I’ve found myself struggling with my relationship with God since Emmett’s passing. I haven’t been close to Him in a long time. I was raised a Catholic by my Filipino father and we went to church weekly, and I was frequently an acolyte for Sunday Mass. However, I never felt comfortable being confirmed in the Roman Catholic Church, something that caused my dad and I not to talk for quite a while my junior year of high school. Still, I always felt that I was just going through ritual motions without any true connection.
Today, I find myself asking “why” of God so often. Why my baby? Why our family? I feel like God is the only one who really knows the answers to any of those questions I ask.
8. “I Dreamed a Dream” originally from “Les Miserables” but this version is my favorite from “Glee” sung by Idina Menzel and Lea Michele
Sung by the character Fantine in the first act of the musical, “I Dreamed a Dream” reflects upon a life and the things that have gone wrong. I’ve mentioned before the blame and the guilt that I personally put on myself. I know deep-down that Emmett’s death is not something that I had control over but I still blame myself for the decisions that were made. I feel like I’m personally responsible for the outcome and I’m the one who tore the dream apart.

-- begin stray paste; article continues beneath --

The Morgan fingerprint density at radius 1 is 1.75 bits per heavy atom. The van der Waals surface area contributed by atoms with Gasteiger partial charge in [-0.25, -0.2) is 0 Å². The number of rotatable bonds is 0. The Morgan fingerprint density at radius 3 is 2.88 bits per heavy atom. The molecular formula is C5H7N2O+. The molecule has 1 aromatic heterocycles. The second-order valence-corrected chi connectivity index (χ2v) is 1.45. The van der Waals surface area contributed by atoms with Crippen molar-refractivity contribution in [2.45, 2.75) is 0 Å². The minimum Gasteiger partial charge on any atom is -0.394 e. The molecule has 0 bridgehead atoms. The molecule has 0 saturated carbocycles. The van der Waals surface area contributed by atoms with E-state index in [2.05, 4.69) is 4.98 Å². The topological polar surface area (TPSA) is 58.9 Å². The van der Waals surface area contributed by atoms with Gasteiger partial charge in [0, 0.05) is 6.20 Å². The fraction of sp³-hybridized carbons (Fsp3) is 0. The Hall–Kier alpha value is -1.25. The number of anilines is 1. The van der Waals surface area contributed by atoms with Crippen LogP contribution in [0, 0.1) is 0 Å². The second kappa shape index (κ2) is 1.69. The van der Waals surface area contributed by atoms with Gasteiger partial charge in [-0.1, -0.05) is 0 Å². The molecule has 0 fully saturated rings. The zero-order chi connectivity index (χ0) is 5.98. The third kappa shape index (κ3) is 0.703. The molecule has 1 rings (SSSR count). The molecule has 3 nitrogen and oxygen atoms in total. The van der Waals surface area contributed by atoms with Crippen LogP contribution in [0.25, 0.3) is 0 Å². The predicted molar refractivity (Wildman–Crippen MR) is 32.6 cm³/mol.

7. “Thy Will” by Hillary Scott and the Scott Family
The recently released “Thy Will” single by Lady Antebellum’s Hillary Scott and the Scott Family and been blowing up the country charts. I posted about it briefly in the Sept. Roundup. The song is her recollection of her own miscarriage in fall 2015. Like Underwood’s “Jesus Take the Wheel,” Scott’s “Thy Will” is a letter to God and handing over control of life to a higher spiritual being.
6. “Music of My Heart” by *N’Sync and Gloria Estefan
I will be the first one in line if *N’Sync ever makes a come-back tour. (Seriously guys, get it together.) “Music of My Heart” is probably one of their lesser known hits that was done with Gloria Estefan for the soundtrack to the movie of the same name back in 1999. At the time it was released, I was a freshmen in college. I loved the song just because it was by my favorite boy band at the time.